Tales of ESP, however, took on their urgency at this time from everyone's fear of "Big Brother," the omnipresent father-figure ruling the world in George Orwell's novel 1984 (published in 1949) which was a bestseller during most of the early 1950s. Add to this the general fear in the population of communism, as well as Joe McCarthy's personal pogroms in Congress and you get a nervous public constantly looking over its shoulder for spies and God-knows-what-all lurking in every shadow.
Science fiction writers were often just ahead of the curve in capturing in print some of the terrors floating around in the back of our collective heads. And today, Stephen King is the best writer of stories involving ESP and telekinesis, most notably in Carrie, The Shining, The Dead Zone, Firestarter and The Green Mile.
Anyway, back to our stories.
One of the most important science fiction writers to emerge in the 1950s was British writer James Blish. Blish was a thoroughgoing Campbellian most of his life and parts of his major work, his four-novel series called Cities in Flight, were published in Astounding/Analog. Cities in Flight still stands as a major achievement in the field, both as a concept and as a series. In these lectures I haven't really discussed the series either as a publishing phenomenon or as a science fiction and fantasy mainstay. There have been recurring characters in other genres of fiction (Zorro, Sherlock Holmes, Philip Marlowe, James Bond, etc.), but science fiction was the first field of literary endeavor to allow a longer story to evolve through separate novel-length narratives published over a period of years. E. E. "Doc" Smith's "Lensman Series" ranks as the greatest "Space Opera" and Isaac Asimov's "Foundation Trilogy" is known to one and all. Other great series are Frank Herbert's Dune series and Philip Jose Farmer's Riverworld saga.
E.E. "Doc" Smith was a mainstay of Astounding Science Fiction in the late 1930s through the 1940s. These novels contain the essence of "space opera" and everything George Lucas put in Star Wars (and more) can be found in the pages of these wonderful adventure stories.
James Blish's Cities in Flight, one of the greatest cycles in the history of science fiction, chronicles the development of "spindizzy" technology that allows whole cities to uproot themselves from the Earth and fly off into space to become cities of industry, looking for work. The story I've chosen in our anthology to represent James Blish is somewhat uncharacteristic of his writing, but its poignancy in nonetheless heartfelt. "A Work of Art" deals with the recreation of a "artist" in a culture that is only interested in entertainment and not so much the artist himself or aspects of his life. The irony here is that the "artist" in question actually has a depth to his consciousness and the audience and the creator miss it entirely. This is something of a sad Frankenstein story. (The story also bears some comparison to "Fessenden's Worlds" in that the creator doesn't fully understand his creation.)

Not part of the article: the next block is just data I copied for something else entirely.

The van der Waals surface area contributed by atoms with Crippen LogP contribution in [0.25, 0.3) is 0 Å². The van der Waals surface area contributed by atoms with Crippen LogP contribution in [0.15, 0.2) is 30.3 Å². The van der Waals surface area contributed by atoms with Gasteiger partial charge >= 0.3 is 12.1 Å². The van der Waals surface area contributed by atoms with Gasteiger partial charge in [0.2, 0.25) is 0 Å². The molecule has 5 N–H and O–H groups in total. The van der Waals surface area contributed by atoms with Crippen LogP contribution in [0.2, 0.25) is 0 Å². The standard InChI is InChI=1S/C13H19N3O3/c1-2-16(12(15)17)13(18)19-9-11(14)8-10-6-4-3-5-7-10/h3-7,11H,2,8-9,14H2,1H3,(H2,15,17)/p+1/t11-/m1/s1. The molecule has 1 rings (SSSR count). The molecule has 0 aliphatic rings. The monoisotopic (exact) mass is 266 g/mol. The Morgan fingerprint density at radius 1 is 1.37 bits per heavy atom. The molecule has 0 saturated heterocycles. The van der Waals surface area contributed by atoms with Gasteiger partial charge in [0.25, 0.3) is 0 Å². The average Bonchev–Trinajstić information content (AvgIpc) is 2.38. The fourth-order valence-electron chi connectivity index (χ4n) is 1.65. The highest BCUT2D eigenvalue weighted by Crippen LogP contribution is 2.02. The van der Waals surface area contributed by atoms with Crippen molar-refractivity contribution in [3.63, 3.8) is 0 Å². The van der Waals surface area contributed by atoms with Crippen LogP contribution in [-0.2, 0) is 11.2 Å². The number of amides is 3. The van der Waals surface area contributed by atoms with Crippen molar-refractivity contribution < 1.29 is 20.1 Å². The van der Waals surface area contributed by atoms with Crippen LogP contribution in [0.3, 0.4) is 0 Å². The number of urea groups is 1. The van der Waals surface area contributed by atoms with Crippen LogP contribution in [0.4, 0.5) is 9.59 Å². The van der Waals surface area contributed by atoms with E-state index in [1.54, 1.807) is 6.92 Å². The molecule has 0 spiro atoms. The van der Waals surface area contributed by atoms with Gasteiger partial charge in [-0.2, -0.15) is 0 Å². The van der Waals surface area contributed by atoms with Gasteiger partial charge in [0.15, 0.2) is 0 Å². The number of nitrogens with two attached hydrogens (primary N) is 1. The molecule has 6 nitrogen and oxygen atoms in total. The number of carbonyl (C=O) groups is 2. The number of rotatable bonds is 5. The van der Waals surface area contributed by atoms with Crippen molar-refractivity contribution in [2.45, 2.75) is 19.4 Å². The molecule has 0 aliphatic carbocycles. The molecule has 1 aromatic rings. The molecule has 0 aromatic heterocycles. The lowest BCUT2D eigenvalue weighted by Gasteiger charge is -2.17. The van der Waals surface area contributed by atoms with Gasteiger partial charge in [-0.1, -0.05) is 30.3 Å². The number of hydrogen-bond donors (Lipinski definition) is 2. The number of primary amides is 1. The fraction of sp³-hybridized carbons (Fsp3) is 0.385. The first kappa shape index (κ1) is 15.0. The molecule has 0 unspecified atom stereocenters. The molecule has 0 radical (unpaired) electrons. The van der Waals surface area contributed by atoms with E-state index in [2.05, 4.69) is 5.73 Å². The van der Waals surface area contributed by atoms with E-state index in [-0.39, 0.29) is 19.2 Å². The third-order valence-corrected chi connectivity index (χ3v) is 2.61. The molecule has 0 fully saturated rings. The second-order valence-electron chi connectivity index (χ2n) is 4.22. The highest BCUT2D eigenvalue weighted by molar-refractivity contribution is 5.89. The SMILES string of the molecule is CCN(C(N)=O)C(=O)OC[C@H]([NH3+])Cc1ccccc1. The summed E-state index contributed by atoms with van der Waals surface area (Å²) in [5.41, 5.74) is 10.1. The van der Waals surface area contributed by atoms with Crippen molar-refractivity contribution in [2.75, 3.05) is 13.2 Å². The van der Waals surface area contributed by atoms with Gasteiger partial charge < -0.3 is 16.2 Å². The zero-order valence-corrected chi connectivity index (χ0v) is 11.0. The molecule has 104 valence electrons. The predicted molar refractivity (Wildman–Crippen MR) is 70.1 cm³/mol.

"A Work of Art" also showcases another important aspect of science fiction. During the 1950s stories began to appear where the protagonist, normally a "common" individual, not a Campbellian hero, is in some way a reflection or product of his or her era and in some ways are stuck. These kind of stories, many of which are in your anthology, give us a picture of a character so enmeshed in his world that he can't see reality for what it is nor can he think of a way out of his problem. Note the characters in "Nightfall." Though they seem to grasp the problem, they nonetheless believe that there isn't anything they can do about the coming eclipse. They are products of an ingrained cultural passiveness which only makes their problem worse in the end. However, Asimov's stories more often than not involved scientists, not common people. But in the stories of James Blish characters often were helpless in the face of an oppressive culture around them.
Robert Sheckley shared some of this same perspective, only Sheckley was an out-and-out satirist. During the 1950s Sheckley became the embodiment of the Galaxy Science Fiction writer and wrote stories of sharp satire using all manner of science fiction tropes and conceits. "Pilgrimage to Earth" deals with another common theme in science fiction, the way in which science subverts and debases "love" (or any other human emotion), reducing it to its most marketable utility. The story is also (very cannily) about ideals and principles and the way in which these things get corrupted, even in the best of us. And why? Because we are not supermen; we are not Doc Savage, equipped to handle the unusual.